The Gorilla in the Classroom

Before reading the following blog please take a look at the video below and follow the instructions it gives.

The selective attention test shows how, by focusing too intently on a thing, we block out other information. We select what we wish to pay attention to, and ignore other information. It works in conjunction with the observers paradox, where we go out looking for information to confirm the beliefs we already hold.

Now, while this process is natural, and in some cases advantages from an evolutionary standpoint—it allows us to ignore distractions and focus intently—it can also have negative consequences, including car accidents, and witness testimony problems.

Gorillas in Classrooms

Whenever a teacher is so tightly focused on specifics, they run the risk of missing the gorillas. Two examples of this type follow.

While doing teacher training, I often ask teachers to think first of unexpected negative behaviors that they have seen in their classroom. This normally promotes a long story-telling session with many funny stories. Shortly after, I ask them to tell a story of a specific instance of unexpected good behavior. Often, this is met with silence as teachers struggle to remember.

The teacher is so focused on recognizing the bad behavior and paying attention to it, that unexpected good behavior becomes invisible. This can lead to an inaccurate view of the class’s abilities and actual behavior.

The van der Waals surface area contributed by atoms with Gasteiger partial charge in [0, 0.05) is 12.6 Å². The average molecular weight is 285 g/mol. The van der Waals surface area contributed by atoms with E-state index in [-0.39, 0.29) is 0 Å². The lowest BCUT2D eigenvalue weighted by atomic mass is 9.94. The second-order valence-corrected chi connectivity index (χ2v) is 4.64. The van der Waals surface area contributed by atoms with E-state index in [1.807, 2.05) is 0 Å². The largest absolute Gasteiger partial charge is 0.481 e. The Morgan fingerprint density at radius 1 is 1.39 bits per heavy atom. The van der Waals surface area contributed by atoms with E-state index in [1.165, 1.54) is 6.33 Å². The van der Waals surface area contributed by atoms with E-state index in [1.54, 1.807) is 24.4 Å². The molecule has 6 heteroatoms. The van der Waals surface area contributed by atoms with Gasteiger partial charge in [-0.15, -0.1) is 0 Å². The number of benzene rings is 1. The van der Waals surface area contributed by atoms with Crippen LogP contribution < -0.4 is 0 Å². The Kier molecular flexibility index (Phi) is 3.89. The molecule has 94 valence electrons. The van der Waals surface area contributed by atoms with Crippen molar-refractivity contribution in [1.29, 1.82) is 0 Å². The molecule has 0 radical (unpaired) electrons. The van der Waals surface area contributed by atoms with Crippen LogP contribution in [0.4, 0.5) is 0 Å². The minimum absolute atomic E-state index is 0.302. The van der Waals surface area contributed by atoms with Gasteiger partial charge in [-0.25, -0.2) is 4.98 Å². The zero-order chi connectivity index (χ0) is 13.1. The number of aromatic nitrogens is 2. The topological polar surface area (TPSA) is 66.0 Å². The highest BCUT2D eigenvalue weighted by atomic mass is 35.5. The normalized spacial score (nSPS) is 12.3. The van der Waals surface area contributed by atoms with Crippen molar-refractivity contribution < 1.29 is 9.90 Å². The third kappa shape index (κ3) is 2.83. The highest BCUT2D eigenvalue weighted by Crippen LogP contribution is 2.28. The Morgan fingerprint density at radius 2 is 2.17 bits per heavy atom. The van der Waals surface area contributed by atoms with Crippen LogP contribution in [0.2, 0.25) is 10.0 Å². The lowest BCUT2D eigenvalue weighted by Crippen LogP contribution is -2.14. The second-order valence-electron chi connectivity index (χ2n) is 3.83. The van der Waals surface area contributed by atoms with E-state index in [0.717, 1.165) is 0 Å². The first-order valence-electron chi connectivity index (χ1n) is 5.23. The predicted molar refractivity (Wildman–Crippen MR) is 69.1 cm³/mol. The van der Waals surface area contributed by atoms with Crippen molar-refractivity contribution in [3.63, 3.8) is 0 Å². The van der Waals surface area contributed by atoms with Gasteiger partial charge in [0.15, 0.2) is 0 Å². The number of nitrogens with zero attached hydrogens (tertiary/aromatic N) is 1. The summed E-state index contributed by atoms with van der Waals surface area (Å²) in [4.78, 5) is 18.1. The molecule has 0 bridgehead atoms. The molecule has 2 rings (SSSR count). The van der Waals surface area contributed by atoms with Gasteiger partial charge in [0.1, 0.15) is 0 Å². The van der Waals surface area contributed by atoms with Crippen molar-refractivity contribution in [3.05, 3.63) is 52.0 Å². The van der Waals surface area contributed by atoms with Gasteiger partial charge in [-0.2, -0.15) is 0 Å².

Another example is in the use of lesson planning. I have seen many novice teachers adhere strictly to their lesson plans. They spend more time focusing on moving the lesson along at the pace that has been dictated by the lesson—so much so that they fail to recognize when students may have benefited from having more time with an activity, or when an activity is not working at all and should be dumped.

Following the plan becomes counting the passes, and the teacher forgets the first law of military history, “Plans never survive first contact with the enemy.”

There are many more examples of gorillas in the classroom. Feel free to add your own examples in the comments below.

So what can be done?

The most important thing a teacher can do to combat the invisible gorilla problem is to know about it. Once you have seen the gorilla, it is much easier to spot it a second time.

However, to see it for the first time we need take a metaphorical step back. By widening the focus of our attention, we are more likely to see unexpected details. Taking a deep breath and pulling your attention back to a more global perspective helps, as does moving around the class and limiting the amount of time you are allowed to engage with any single student.

Classrooms will always contain the unexpected—which is one of the reasons why they are such interesting places to work. The struggle is to make sure we are able to see it.

For more information see The Invisible Gorilla by C. Chabris and D. Simons.

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